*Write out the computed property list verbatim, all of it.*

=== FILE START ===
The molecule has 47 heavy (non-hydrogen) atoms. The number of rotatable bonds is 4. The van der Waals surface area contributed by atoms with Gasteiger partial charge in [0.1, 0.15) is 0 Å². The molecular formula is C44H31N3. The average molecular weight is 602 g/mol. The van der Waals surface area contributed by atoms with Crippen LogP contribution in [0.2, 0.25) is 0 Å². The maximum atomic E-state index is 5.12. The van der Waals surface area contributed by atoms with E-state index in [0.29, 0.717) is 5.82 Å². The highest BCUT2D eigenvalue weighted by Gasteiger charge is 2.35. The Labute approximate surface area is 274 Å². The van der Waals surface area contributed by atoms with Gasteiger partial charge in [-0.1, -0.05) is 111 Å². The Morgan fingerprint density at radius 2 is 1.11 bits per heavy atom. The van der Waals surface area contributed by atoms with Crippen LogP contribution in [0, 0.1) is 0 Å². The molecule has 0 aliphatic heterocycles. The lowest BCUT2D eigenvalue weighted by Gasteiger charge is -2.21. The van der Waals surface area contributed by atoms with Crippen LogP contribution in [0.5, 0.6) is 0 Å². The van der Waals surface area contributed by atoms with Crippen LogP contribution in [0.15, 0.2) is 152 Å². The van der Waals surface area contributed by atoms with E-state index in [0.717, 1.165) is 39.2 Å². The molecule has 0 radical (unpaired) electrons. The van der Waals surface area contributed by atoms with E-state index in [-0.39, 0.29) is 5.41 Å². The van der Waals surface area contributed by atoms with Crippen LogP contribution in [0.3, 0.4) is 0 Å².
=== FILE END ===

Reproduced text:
The molecule has 47 heavy (non-hydrogen) atoms. The number of rotatable bonds is 4. The van der Waals surface area contributed by atoms with Gasteiger partial charge in [0.1, 0.15) is 0 Å². The molecular formula is C44H31N3. The average molecular weight is 602 g/mol. The van der Waals surface area contributed by atoms with Crippen LogP contribution in [0.2, 0.25) is 0 Å². The maximum atomic E-state index is 5.12. The van der Waals surface area contributed by atoms with E-state index in [0.29, 0.717) is 5.82 Å². The highest BCUT2D eigenvalue weighted by Gasteiger charge is 2.35. The Labute approximate surface area is 274 Å². The van der Waals surface area contributed by atoms with Gasteiger partial charge in [-0.1, -0.05) is 111 Å². The Morgan fingerprint density at radius 2 is 1.11 bits per heavy atom. The van der Waals surface area contributed by atoms with Crippen LogP contribution in [0, 0.1) is 0 Å². The molecule has 0 aliphatic heterocycles. The lowest BCUT2D eigenvalue weighted by Gasteiger charge is -2.21. The van der Waals surface area contributed by atoms with Crippen LogP contribution in [0.5, 0.6) is 0 Å². The van der Waals surface area contributed by atoms with Crippen LogP contribution in [0.15, 0.2) is 152 Å². The van der Waals surface area contributed by atoms with E-state index in [0.717, 1.165) is 39.2 Å². The molecule has 0 radical (unpaired) electrons. The van der Waals surface area contributed by atoms with E-state index in [-0.39, 0.29) is 5.41 Å². The van der Waals surface area contributed by atoms with Crippen LogP contribution in [0.3, 0.4) is 0 Å².